Hybrid work forces businesses to loosen their control over the workplace. Empowering people to proactively choose where and how they work delivers immediate engagement and retention benefits. The employee-employer dynamic is shifting and businesses need to adapt to develop a work culture that transcends location.
BN: Do you believe the office is dead?
ZD: Unequivocally, no. A May Harvard Business Review article noted that only one percent of organizations plan to remain 'remote only' post-pandemic. Offices provide a central location for colleagues to collaborate, socialize, and connect with their employers. Hybrid work models may also better accommodate working mothers and other employees caring for young children, a group whose work lives have been disproportionately affected by the pandemic and deserve extra attention and support moving forward.
Rather than simply acting as a central work location, businesses transform their workspaces into purpose-built interactive 'clubhouses' where employees collaborate with colleagues on essential projects and utilize company resources. Workplace leaders take inventory of their physical and digital workplace tools and ensure equitable access among their workforce. Common questions we ask our clients include:
- Are there enough focus work areas for employees?
- Are conference rooms accessible to all departments and employees?
- Is your digital workplace accessible to all your employees, regardless of their location or tech aptitude?
These questions help organizations design effective workspaces that align with employees' expectations and attract and retain top talent.
BN: What is the best way businesses can ensure a successful RTO strategy?
ZD: The good news is that employees appear eager to return to the office in some capacity. Our research shows a 40 percent spike in US employees working from the office in May, and we expect those numbers to continue. There are two ways that businesses can roll out an effective RTO strategy: establish a workplace department and create a feedback loop for employees.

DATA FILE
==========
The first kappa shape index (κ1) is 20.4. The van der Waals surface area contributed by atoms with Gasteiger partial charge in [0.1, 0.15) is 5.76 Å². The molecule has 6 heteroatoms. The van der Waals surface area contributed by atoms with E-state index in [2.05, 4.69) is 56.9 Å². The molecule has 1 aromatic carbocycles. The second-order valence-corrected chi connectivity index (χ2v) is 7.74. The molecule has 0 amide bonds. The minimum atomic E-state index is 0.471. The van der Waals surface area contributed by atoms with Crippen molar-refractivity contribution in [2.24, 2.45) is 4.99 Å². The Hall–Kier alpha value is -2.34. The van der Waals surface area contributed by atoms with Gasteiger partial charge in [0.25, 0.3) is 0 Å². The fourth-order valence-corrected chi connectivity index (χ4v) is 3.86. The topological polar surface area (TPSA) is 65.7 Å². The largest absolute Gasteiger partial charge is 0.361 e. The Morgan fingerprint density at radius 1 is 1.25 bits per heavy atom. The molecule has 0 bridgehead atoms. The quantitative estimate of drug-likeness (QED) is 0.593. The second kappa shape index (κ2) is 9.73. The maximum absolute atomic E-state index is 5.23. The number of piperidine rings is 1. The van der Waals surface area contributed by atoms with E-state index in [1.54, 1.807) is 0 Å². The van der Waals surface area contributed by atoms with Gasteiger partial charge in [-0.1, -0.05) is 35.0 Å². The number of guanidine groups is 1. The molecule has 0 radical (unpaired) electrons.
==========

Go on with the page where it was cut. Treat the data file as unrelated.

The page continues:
Leaders from HR, IT, and facilities should guide the office employee experience. This cross-disciplinary panel will implement workplace policies and communicate the expectations and goals of the business. The overall goal is to eliminate friction from the office and remote experiences to enable people to perform at their top level.
Insights into the employee experience must be delivered to the workplace leader: both directly and through workplace analytics. While it's always good to allow people to share their frustrations with current work policies, businesses can't rely on people to pluck up enough courage to fire off a constructive email to solve an organizational problem. Seamless employee experiences require IT teams, to create a deeply integrated back-end tech stack that includes building access, HR systems, and reservation systems for meeting spaces, desks, and other office equipment. That integration stack allows IT and facilities teams to learn and adapt their office with a holistic view of which departments are impacting the offices.